Scientists are bringing together the knowledge from 300 mental health experts in a multi-disciplinary project to reimagine the future of mental healthcare in Indonesia.
Conducting interviews about policy, key challenges, case studies and patient groups, they’re looking to understand how new practices can fit into the historical, sociological and anthropological aspects of psychiatry in Indonesia.
A growing amount of attention from overseas in recent years has focused on the poor treatment of Indonesian patients with psychosocial disabilities—which has sometimes included shackling of those suffering from schizophrenia. But some local programs are making progress in supporting those with mental health issues through innovative thinking—despite their limited resources.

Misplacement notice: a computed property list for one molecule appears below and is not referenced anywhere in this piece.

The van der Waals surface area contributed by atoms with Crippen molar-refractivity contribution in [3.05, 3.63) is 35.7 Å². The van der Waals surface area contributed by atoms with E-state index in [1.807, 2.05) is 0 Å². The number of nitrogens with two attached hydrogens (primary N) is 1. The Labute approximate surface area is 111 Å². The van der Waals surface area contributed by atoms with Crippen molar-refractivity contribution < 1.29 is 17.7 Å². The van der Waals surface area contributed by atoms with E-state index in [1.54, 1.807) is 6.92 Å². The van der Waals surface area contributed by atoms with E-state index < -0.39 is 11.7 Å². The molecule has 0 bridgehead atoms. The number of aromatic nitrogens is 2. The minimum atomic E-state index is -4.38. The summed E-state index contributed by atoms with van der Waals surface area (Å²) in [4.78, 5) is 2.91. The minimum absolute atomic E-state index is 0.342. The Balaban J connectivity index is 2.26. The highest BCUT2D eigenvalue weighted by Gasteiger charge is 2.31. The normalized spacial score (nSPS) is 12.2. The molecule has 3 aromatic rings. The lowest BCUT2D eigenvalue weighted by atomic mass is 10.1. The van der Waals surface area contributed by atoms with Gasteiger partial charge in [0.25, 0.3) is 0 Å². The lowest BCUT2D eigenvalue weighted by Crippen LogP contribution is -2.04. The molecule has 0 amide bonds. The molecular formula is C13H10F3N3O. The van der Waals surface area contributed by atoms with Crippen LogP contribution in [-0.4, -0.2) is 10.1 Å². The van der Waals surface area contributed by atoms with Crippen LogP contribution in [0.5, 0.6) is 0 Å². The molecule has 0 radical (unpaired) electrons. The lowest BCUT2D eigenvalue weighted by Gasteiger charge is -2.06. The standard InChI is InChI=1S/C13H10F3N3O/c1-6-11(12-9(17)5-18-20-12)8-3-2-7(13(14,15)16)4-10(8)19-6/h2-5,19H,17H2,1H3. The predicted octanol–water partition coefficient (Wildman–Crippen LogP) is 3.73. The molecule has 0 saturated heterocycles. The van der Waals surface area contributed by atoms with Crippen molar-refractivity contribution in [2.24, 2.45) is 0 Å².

One example is a walk-in house in Lombok for patients with schizophrenia, where patients whose condition has been stabilised with medication can meet during the day and work, for example preparing salted duck eggs for sale. It’s part of a comprehensive mental health program developed by psychiatrist Elly Wijaya. The program includes after-care and follow-up visits to patients and their families by mental health nurses—approaches which have proven essential to prevent relapse.
Thirty of the psychiatrists met for a workshop in Yogyakarta in November 2016. The researchers, from Universitas Gadjah Mada, Harvard University and The University of Sydney, will incorporate their findings into a text on the future of Indonesian mental health.
The work is funded by the Australian Research Council.
Credit for banner image: Mohamad Pattaroi.